“It’s a Matter of Earned”: Conor Begley Talks to BeautyMatter’s Kelly Kovack About the Power of Influencer Marketing

Podcast

We’ve flipped the script for today’s podcast, with our very own Conor Begley taking the guest seat on BeautyMatter founder and CEO Kelly Kovack’s own podcast, “It’s a Matter of…” Today, it’s a matter of “Earned.” 

To start the show, Conor shares the origin story for Tribe Dynamics, which he co-founded nearly a decade ago at the forefront of the influencer marketing boom. Kelly and Conor reflect on how the space has accelerated since then to become a $100 billion industry, and Conor unpacks a few of the “new rules” governing the relationships between brands, creators, and social media platforms. Conor also offers advice to small brand startups around building successful, sustainable influencer marketing programs. Kelly and Conor then explore how influencer marketing has shifted from a side task for interns to a sophisticated area of focus for many brands, and Conor reveals the most important influencer KPIs brands should be measuring. The pair also discuss TikTok’s takeover, and how other social platforms are attempting to compete. To end the show, Conor shares the influencer marketing trends currently on his radar, and gives his thoughts about the metaverse. 

We’ve included a couple of highlights from the episode below, but be sure to listen to the podcast above, or tune into the episode on Spotify, Apple Podcasts, or Google Podcasts!

The following interview has been lightly edited for concision.

Conor Begley’s Advice for Building Successful Influencer Marketing Strategies

Kelly Kovack: Influencer marketing is now a significant budget line item for most beauty brands. As what's called the creator economy has emerged, what has also evolved is the expectation around compensation. And rightfully so. Given the shift, how do you advise startups to approach building influencer strategies? Because the free product strategy really only gets you so far.

Conor Begley: Well, let's take a step back. So why did NYX start doing this in the beginning? It's because they didn't have money to run TV ads and print ads and other big media buys, and they couldn't compete there. And so they focused on this arena where they could compete, where you can win small battles and grow over time. 

When I'm advising a new brand on how to approach this space, I still think free product is the starting point. What you want to do is identify people that have a high propensity to talk about you. So you say, “Okay, I am a clean makeup brand. Who is it that's talking about Ilia Beauty? Who is it that's talking about Kosas? Who is it that's already talking about these clean makeup brands? First, let's identify those people, then let's reach out to them.” Glow Recipe did a really good job of this. They identified their first 300 people, then looked at all of their content and sent them a customized regimen that they recommended and said, “This is what we recommend based on your content. We love what you're doing. If you're interested in it, we'll send it to you.” And they’ve said that those 300 people are still the core of [their community]. And Glow Recipe is over $100 million in revenue. They're within the top three to five brands we track by EMV, and hit number one some months. So I think the core strategy is to find people that are likely to like your brand, reach out, build a relationship with them, and get your product into their hands.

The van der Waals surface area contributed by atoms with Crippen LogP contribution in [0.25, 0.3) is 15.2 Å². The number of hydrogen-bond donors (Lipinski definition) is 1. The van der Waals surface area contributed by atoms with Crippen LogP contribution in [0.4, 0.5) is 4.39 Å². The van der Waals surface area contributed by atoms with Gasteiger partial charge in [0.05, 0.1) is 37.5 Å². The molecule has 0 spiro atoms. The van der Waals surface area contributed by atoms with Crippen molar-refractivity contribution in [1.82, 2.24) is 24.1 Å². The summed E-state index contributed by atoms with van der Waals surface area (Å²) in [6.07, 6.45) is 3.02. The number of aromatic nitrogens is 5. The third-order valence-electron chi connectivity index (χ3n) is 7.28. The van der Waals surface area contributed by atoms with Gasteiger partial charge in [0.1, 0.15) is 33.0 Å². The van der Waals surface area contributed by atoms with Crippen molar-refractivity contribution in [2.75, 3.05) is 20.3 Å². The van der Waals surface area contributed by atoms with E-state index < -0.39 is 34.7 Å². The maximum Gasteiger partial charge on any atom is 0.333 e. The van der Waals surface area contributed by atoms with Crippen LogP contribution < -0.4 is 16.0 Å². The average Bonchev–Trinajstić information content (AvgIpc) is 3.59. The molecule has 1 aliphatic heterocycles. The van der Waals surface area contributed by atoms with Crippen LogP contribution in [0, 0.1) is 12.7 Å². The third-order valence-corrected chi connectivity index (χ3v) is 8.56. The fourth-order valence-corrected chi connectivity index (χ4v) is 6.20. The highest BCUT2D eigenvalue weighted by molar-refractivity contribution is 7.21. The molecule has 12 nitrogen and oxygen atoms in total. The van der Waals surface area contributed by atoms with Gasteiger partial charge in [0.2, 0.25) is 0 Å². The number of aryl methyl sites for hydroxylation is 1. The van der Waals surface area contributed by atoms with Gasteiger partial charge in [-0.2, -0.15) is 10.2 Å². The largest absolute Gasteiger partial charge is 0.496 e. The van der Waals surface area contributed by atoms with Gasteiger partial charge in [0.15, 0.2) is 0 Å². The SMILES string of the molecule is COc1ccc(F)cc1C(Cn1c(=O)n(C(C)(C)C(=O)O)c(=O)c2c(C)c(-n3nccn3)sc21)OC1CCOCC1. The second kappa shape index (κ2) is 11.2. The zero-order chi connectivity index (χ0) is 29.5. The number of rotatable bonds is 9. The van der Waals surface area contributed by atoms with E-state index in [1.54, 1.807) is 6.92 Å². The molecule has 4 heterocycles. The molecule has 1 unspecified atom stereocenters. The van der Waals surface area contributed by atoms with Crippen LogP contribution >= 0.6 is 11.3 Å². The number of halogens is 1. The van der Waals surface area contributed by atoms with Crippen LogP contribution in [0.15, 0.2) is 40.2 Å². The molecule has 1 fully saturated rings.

Once you've done that, then what do you do? The second stage to amplify this is to reward the behavior that you want to see repeated. So if you find an influencer, you reach out, you send them product, and they create really great content, then you want to reward that. So you say, “Hey, thanks so much for creating really great content about us. We love what you're doing. We'd love to make you an ambassador to the brand. We'd love to put you on an annual contract where you'll review our products, or get early access to our products. We'll use you as a model for upcoming collections. We'll highlight you in our gondolas in store.” So then that person goes, “Oh my God, when I talked about this brand, look what happened to me.” And everybody else does the same thing. Then you just build on that naturally. You just keep that motion going: finding people, reaching out, building a relationship, and then ultimately retaining them, making sure that they stick with you over time. So that's the motion that I've seen work repeatedly. If you do that, you won't fail.

The Core Influencer Marketing KPIs That Brands Should Pay Attention to

Kelly Kovack: I think as the budgets for influencer marketing get bigger, and it becomes more important, the KPIs have gotten much more sophisticated. Early on it was really vanity metrics that drove reporting. But can you share a little bit about how influencer content has become core to brand KPIs such as awareness, desirability, conversion, community?